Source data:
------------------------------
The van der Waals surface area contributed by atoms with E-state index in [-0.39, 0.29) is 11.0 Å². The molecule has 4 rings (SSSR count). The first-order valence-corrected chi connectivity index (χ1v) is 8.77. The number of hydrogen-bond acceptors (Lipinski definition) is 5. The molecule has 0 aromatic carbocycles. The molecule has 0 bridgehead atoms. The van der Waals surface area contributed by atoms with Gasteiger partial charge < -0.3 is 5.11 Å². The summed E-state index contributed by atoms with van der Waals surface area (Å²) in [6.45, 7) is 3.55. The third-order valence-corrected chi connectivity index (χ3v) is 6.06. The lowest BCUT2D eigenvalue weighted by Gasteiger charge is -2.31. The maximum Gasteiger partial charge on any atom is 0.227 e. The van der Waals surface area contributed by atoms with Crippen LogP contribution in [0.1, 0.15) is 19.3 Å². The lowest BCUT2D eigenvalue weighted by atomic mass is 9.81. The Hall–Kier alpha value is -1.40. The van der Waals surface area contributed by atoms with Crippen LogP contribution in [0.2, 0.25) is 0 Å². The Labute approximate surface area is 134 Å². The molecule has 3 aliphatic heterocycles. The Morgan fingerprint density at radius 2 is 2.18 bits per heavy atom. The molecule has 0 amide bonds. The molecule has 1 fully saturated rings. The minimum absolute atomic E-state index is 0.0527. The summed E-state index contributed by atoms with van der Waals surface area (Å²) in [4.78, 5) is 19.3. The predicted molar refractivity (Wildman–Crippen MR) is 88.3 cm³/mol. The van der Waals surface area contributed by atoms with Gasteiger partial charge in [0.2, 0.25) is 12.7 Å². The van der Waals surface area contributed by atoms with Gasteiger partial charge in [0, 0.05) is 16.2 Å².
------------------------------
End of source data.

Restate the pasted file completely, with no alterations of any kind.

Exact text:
The van der Waals surface area contributed by atoms with E-state index in [-0.39, 0.29) is 11.0 Å². The molecule has 4 rings (SSSR count). The first-order valence-corrected chi connectivity index (χ1v) is 8.77. The number of hydrogen-bond acceptors (Lipinski definition) is 5. The molecule has 0 aromatic carbocycles. The molecule has 0 bridgehead atoms. The van der Waals surface area contributed by atoms with Gasteiger partial charge < -0.3 is 5.11 Å². The summed E-state index contributed by atoms with van der Waals surface area (Å²) in [6.45, 7) is 3.55. The third-order valence-corrected chi connectivity index (χ3v) is 6.06. The lowest BCUT2D eigenvalue weighted by Gasteiger charge is -2.31. The maximum Gasteiger partial charge on any atom is 0.227 e. The van der Waals surface area contributed by atoms with Crippen LogP contribution in [0.1, 0.15) is 19.3 Å². The lowest BCUT2D eigenvalue weighted by atomic mass is 9.81. The Hall–Kier alpha value is -1.40. The van der Waals surface area contributed by atoms with Crippen LogP contribution in [0.2, 0.25) is 0 Å². The Labute approximate surface area is 134 Å². The molecule has 3 aliphatic heterocycles. The Morgan fingerprint density at radius 2 is 2.18 bits per heavy atom. The molecule has 0 amide bonds. The molecule has 1 fully saturated rings. The minimum absolute atomic E-state index is 0.0527. The summed E-state index contributed by atoms with van der Waals surface area (Å²) in [4.78, 5) is 19.3. The predicted molar refractivity (Wildman–Crippen MR) is 88.3 cm³/mol. The van der Waals surface area contributed by atoms with Gasteiger partial charge in [0.2, 0.25) is 12.7 Å². The van der Waals surface area contributed by atoms with Gasteiger partial charge in [0, 0.05) is 16.2 Å².